The deadline for providing input to the FDA on the agency's draft guidance for tomatoes, melons and leafy greens was Jan. 4. I'll use the Fresh Talk space to post some excerpts of comments to the FDA about the draft guidance. First, let's look at Food & Water Watch, a consumer group that is sympathetic to the small, diverse grower.  In their comments, they urge the FDA to reconsider its "commodity specific" approach and instead look at "whole farm" food safety.

Find the entire FDA docket here, and below are highlights from the Food & Water  letter about the tomato guidance:

January 4, 2010

Food & Water Watch is a national nonprofit consumer advocacy organization. We appreciate the opportunity to comment on “Guidance for Industry: Guide to Minimize Microbial Food Safety Hazards of Tomatoes; Draft Guidance,”(Docket # FDA-2009-D-0346), hereafter referred to as “the draft guidance on tomatoes.”

Small and midsized farms serve important local and regional markets, including schools and other institutions, restaurants, and grocery stores. Many also operate community supported agriculture (CSA) programs and/or sell at farmers markets or farmstands. These farms may grow as many as forty or fifty different crops and also raise livestock.

For these farms, commodity-specific guidance may be inappropriate. At the very least, it will be difficult for them to implement it if the guidance for certain crops conflicts with the guidance provided for others. For example, as currently written, the draft guidance for tomatoes puts an emphasis on the risks associated with runoff from animal operations, while the guidance for leafy greens emphasizes the risk of wild animal intrusion. If producers are growing both leafy greens and tomatoes, as is common among small and midsized diversified farms, they will struggle to prioritize their actions in response to the guidance. Should they install a vegetative buffer to stop runoff from cows on their neighbor’s farm, or mow down vegetative buffers because they could harbor mice or birds?

We urge the Food and Drug Administration not to go down the path of dealing with on-farm food safety by issuing distinct guidance for individual commodities. Such a commodity specific approach misses the opportunity for a whole-farm approach to food safety and is unworkable for diversified farms that grow many different crops and will be unable to navigate different guidance for each one.

We urge the agency to create whole-farm strategies for food safety and to provide guidance for specific activities that are known to be high risk, either due to the type of production, processing, or supply chain.

If the agency continues to pursue commodity-specific guidance, we offer the following recommendations on the draft guidance for tomatoes. Recommendation: The draft guidance for tomatoes should specifically acknowledge that many farms grow multiple crops and that commodity-specific guidelines may not be appropriate for such farms. These farms can be directed to the GAPs or other general produce guidance provided by the FDA.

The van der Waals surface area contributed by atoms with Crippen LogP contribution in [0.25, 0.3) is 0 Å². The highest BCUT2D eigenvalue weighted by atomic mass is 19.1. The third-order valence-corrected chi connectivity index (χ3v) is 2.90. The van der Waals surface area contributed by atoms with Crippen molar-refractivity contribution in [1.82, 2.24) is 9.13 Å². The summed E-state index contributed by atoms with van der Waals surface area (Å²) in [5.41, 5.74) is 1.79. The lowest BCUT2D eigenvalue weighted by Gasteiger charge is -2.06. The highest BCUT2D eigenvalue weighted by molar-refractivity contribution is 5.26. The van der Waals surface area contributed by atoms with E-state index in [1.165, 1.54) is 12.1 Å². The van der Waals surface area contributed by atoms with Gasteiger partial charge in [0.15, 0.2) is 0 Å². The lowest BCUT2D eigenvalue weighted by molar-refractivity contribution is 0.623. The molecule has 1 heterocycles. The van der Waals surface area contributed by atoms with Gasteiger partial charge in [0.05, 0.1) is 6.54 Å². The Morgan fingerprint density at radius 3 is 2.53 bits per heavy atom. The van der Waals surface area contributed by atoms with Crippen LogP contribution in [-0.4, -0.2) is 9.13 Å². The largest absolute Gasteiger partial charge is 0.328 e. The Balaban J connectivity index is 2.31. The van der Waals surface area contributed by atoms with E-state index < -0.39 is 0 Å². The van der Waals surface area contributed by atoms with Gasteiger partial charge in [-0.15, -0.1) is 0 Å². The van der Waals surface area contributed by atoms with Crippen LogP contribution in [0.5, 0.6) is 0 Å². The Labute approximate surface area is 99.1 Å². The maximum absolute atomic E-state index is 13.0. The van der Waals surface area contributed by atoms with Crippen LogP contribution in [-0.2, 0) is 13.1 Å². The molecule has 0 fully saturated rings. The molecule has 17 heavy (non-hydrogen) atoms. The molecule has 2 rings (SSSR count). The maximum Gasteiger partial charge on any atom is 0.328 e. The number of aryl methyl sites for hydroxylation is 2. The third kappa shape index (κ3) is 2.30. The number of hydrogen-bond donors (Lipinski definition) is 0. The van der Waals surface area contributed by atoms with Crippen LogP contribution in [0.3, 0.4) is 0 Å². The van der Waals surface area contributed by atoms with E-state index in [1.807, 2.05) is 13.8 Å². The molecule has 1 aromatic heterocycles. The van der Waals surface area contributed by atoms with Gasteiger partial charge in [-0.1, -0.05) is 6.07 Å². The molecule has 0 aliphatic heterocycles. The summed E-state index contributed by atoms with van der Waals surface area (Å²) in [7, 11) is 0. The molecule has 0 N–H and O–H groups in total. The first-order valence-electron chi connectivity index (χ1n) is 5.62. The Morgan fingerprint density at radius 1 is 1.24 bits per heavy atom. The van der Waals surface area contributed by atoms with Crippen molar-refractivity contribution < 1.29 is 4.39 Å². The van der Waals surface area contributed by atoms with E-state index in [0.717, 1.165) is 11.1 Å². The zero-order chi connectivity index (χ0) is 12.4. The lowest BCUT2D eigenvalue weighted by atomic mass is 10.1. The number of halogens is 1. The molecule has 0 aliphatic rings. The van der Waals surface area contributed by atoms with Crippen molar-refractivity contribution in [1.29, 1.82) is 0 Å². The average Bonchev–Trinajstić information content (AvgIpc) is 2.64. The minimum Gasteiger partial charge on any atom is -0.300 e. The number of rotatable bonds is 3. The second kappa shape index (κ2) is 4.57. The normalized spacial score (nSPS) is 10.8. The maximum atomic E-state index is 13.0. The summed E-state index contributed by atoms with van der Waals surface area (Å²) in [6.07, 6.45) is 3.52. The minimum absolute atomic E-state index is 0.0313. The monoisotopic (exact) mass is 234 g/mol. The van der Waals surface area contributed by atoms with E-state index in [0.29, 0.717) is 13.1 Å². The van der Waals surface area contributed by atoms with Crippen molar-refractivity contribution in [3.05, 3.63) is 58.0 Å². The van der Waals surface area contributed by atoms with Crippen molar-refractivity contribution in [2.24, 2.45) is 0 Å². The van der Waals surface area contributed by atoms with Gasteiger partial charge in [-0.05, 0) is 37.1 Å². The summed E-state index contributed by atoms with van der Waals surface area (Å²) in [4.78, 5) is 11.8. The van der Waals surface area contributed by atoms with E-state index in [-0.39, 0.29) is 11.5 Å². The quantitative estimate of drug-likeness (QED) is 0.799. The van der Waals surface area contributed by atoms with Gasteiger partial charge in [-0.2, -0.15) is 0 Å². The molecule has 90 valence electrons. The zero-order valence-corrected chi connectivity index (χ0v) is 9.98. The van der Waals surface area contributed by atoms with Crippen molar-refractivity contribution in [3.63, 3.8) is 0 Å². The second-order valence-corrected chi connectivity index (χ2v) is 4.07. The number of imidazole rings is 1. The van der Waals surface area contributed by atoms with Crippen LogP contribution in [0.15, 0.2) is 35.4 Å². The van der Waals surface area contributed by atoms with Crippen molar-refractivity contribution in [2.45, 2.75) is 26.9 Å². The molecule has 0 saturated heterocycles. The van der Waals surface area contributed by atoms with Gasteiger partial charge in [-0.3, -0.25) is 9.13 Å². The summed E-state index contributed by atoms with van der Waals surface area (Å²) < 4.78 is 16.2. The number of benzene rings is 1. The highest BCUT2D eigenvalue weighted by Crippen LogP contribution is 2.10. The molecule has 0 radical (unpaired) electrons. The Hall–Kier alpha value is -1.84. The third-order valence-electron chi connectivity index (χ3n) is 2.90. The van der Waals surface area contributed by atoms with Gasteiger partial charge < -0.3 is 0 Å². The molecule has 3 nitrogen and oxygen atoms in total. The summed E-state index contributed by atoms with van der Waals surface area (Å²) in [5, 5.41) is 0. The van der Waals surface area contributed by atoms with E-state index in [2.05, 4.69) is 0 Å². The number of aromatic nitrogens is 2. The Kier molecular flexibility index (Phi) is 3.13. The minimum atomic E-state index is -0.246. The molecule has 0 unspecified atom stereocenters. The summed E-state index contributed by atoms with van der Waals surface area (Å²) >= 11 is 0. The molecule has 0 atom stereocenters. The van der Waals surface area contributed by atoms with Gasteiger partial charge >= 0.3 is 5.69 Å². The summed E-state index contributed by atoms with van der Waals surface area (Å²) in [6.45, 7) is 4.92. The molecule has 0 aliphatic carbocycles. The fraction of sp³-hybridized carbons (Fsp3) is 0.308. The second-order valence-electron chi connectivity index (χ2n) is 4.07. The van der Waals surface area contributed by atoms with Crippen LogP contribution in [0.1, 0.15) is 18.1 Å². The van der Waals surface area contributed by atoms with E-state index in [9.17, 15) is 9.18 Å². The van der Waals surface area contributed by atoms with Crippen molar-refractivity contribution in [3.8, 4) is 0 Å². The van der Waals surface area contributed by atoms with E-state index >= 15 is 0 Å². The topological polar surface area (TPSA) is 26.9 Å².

Recommendation: The FDA should ensure as much consistency as possible between the commodity-specific guidelines so that producers who do choose to use them are not overwhelmed by mixed messages

Farms selling direct to consumers, farms that do not co-mingle or process their products, and farms whose products are identity-preserved With respect to both risk and traceability, the type of supply chain into which tomatoes are sold has a significant impact and should be considered in the guidance.

In addition, products that are direct-marketed or whose identity is preserved from the farm to the consumer are inherently more traceable than products that are co-mingled. Uniform traceability requirements are both burdensome and unnecessary for participants in shorter supply chains and would not result in material improvements to food safety.


Recommendation: Preserve the language in paragraphs 2 and 3 of Section XI, Freshcut/Value-added Processing, which identifies some of the relative risks associated with freshcut tomatoes and the processing of large volumes of co-mingled product.

Recommendation: Products that are direct-marketed or whose identity is preserved from the farm to the consumer should be uniquely addressed. Guidance on traceability should acknowledge these differences and note that traceability systems beyond one-step-forward, one-step-back are more relevant and necessary for products being sold into long supply chains.

Recommendation: The FDA should coordinate with the USDA’s National Organic Program to ensure that traceability guidelines are not duplicative or overly burdensome to organic producers.

Recommendation: The FDA should include in the comments considered for the tomato draft guidance the transcript from the USDA’s public hearings on the proposed National Leafy Green Marketing Agreement.